Jordan Current Affairs - 2020
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Jordan has unveiled its 1st Underwater Military Museum on the bed of Red Sea off the coast of Aqaba. As part new underwater military museum the kingdom submerged several military vehicles, including tanks, troop carriers and even a decommissioned Jordanian Armed Forces’ AH-1 Cobra helicopter into the waters of the Red Sea. Before the vehicles were submerged, all hazardous materials were removed from them.
About Jordan’s Underwater Military Museum
It features 19 decommissioned pieces of military hardware, submerged at depths up to 28 meters (92 feet). Sunken items in the Underwater Museum have been stationed along the coral reefs in Red Sea imitating a battle tactical formation.
As per Aqaba Special Economic Zone Authority (ASEZA) the display offers a new & unique type of museum experience for visiting tourists as the museum would combine sports, environment and exhibits. It will attract tourists to already popular diving resort of Aqaba.
Underwater Military Museum Dive Site includes several tanks, an ambulance, a military crane, a troop carrier, an anti-aircraft battery, guns and a combat helicopter.
Museum will be accessible to scuba divers, snorkelers, and tourists by using glass-floored boats.
Fact Box: Red Sea
It is a narrow strip of water inlet of Indian Ocean. It extends southeastward from Suez in Egypt, to Bab el-Mandeb Strait (it connects Red Sea to Gulf of Aden).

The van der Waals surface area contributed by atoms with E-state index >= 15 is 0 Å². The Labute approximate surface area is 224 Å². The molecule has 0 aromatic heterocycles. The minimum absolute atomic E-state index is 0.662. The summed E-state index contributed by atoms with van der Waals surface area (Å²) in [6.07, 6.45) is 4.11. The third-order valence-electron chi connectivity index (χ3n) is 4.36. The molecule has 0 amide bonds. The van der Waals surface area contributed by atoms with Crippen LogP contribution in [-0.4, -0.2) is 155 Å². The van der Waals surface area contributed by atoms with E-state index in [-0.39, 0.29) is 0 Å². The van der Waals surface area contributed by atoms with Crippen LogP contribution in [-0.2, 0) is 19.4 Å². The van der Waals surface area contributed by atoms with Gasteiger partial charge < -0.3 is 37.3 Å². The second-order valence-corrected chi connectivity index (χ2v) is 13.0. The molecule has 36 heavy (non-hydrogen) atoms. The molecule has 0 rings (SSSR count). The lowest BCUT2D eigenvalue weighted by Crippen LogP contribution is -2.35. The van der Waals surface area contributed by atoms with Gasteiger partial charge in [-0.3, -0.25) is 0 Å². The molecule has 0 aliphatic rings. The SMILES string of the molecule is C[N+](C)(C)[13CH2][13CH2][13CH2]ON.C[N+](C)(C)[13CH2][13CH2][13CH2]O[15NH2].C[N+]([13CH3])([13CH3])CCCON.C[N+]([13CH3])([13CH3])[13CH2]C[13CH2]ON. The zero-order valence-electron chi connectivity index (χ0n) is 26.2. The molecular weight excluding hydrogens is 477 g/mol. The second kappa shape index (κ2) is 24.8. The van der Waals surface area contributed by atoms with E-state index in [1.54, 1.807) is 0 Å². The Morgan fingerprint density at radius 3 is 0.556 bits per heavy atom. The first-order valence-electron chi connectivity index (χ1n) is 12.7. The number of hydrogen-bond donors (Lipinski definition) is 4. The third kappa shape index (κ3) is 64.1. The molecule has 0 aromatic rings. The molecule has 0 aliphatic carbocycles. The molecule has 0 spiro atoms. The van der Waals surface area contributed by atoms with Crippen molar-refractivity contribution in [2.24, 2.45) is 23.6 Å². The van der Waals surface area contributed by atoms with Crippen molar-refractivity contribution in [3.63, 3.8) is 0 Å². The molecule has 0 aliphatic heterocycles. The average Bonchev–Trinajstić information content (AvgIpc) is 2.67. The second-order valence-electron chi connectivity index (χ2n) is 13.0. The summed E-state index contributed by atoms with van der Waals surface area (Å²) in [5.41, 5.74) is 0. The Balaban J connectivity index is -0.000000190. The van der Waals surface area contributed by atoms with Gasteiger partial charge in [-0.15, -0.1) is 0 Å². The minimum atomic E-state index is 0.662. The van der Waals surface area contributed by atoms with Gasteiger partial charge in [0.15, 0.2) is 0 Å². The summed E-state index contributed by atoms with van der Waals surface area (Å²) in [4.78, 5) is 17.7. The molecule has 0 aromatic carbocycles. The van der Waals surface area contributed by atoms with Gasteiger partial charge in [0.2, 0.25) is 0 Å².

It lies between Africa and Asia. To its north lie Sinai Peninsula, Gulf of Aqaba, and Gulf of Suez.
Gulf of Aqaba: it penetrates between Saudi Arabia and Sinai Peninsula.
Tags: Gulf of Aqaba • Jordan • Red Sea • Underwater Museum Of Military Vehicles
Jordan, a water-poor country that is 90% desert, has launched Sahara Forest Project near the southern port city of Aqaba to turn desert land into farming land to produce food using sun and sea water.
The project seeks to demonstrate innovative application of technology to revolutionize our land systems in a way that benefits the climate, people, and businesses. It is funded by Norway and European Union.
Sahara Forest Project aims to provide fresh water, food and renewable energy in hot, arid regions as well as re-vegetating areas of uninhabited desert. It combines saltwater-cooled greenhouses with solar power technologies, and technologies for desert revegetation.
In the first stage, the project aims to produce up to 130 tonnes of organic vegetables annually from area size of four football pitches. It will also produce fresh water. It will use solar panels to provide power and include outdoor planting space, water desalination unit, two saltwater-cooled greenhouses and salt ponds for salt production. In later stages, it is expanded to be expanded from three hectares to around 200 hectares of desert.